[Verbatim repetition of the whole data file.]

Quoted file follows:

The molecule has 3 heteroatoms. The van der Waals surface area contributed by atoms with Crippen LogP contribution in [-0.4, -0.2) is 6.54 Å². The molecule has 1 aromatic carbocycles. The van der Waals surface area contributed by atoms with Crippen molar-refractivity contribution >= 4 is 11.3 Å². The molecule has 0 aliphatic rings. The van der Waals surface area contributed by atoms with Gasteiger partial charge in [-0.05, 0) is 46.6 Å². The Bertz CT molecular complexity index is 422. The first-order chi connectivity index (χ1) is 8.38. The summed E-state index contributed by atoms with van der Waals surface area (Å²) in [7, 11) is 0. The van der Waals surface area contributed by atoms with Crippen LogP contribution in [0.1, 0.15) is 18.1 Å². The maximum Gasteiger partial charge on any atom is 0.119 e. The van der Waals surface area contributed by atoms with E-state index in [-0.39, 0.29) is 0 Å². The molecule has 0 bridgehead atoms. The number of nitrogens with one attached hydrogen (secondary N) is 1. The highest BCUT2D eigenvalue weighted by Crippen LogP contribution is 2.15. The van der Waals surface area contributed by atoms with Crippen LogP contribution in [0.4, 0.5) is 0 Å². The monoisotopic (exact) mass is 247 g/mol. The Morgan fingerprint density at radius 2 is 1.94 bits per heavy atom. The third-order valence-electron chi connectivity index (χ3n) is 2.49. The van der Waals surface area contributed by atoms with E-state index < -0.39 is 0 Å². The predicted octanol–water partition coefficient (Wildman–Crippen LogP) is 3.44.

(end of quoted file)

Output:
The molecule has 3 heteroatoms. The van der Waals surface area contributed by atoms with Crippen LogP contribution in [-0.4, -0.2) is 6.54 Å². The molecule has 1 aromatic carbocycles. The van der Waals surface area contributed by atoms with Crippen molar-refractivity contribution >= 4 is 11.3 Å². The molecule has 0 aliphatic rings. The van der Waals surface area contributed by atoms with Gasteiger partial charge in [-0.05, 0) is 46.6 Å². The Bertz CT molecular complexity index is 422. The first-order chi connectivity index (χ1) is 8.38. The summed E-state index contributed by atoms with van der Waals surface area (Å²) in [7, 11) is 0. The van der Waals surface area contributed by atoms with Crippen LogP contribution in [0.1, 0.15) is 18.1 Å². The maximum Gasteiger partial charge on any atom is 0.119 e. The van der Waals surface area contributed by atoms with E-state index in [-0.39, 0.29) is 0 Å². The molecule has 0 bridgehead atoms. The number of nitrogens with one attached hydrogen (secondary N) is 1. The highest BCUT2D eigenvalue weighted by Crippen LogP contribution is 2.15. The van der Waals surface area contributed by atoms with Crippen LogP contribution in [0.4, 0.5) is 0 Å². The monoisotopic (exact) mass is 247 g/mol. The Morgan fingerprint density at radius 2 is 1.94 bits per heavy atom. The third-order valence-electron chi connectivity index (χ3n) is 2.49. The van der Waals surface area contributed by atoms with E-state index < -0.39 is 0 Å². The predicted octanol–water partition coefficient (Wildman–Crippen LogP) is 3.44.